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Then and now: When silence descended over Victoria Falls

By Mark Kinver
Environment reporter

Published1 day ago
In our monthly feature, Then and Now, we reveal some of the ways that planet Earth has been changing against the backdrop of a warming world. Here, we look at the effects of global heating on Victoria Falls, one of the natural wonders of the world – and how Sub-Saharan Africa is learning to cope with the climate crisis.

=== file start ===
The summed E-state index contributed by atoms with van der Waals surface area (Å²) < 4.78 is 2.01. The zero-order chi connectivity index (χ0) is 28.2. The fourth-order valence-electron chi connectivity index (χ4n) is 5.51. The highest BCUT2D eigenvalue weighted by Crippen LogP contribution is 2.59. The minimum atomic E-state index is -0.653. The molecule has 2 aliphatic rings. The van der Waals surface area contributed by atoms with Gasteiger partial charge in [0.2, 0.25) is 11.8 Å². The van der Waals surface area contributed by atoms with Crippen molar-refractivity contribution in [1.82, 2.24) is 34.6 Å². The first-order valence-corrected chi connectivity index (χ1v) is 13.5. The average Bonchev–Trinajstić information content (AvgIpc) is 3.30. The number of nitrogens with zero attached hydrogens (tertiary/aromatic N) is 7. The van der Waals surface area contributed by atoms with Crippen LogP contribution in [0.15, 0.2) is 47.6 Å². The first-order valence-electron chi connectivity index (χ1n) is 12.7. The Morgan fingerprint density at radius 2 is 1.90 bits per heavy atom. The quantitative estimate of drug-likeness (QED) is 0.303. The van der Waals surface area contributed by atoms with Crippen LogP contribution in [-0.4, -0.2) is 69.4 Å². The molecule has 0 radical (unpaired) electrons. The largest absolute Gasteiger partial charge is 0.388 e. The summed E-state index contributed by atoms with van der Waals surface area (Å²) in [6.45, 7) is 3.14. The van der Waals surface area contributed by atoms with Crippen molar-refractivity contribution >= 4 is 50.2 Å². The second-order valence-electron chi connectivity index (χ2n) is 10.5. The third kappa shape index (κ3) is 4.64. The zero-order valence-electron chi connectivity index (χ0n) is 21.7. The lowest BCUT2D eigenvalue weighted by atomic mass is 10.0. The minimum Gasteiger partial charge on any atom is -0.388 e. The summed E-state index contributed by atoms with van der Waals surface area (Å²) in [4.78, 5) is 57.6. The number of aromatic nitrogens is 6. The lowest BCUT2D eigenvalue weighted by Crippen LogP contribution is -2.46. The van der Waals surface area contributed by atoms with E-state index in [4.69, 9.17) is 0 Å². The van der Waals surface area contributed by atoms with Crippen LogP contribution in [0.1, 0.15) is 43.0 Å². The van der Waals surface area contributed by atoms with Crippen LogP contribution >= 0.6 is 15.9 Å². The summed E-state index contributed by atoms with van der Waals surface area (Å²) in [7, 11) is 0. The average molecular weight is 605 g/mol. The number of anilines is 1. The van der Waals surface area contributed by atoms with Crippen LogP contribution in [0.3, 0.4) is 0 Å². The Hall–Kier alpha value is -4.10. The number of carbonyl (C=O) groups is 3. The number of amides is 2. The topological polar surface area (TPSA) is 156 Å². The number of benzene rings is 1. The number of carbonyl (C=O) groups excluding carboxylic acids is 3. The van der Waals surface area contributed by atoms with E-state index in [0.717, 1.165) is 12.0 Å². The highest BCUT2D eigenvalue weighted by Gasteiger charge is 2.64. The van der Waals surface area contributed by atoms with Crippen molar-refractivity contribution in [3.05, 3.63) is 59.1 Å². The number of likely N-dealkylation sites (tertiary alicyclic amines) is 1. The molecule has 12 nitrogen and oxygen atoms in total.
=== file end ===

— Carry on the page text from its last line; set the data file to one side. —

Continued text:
In full flow, Victoria Falls easily qualifies as one of the natural wonders of the world. Spanning 1.7km at its widest point and with a height of more than 100m, locals refer to Africa’s greatest waterfall as “the smoke that thunders”.

This amazing feature is formed as the Zambezi river plunges into a chasm called the First Gorge. The chasm was carved by the action of water along a natural fracture zone in the volcanic rock that makes up the landscape in this region of southern Africa.

In 2019, however, Victoria Falls was silenced.

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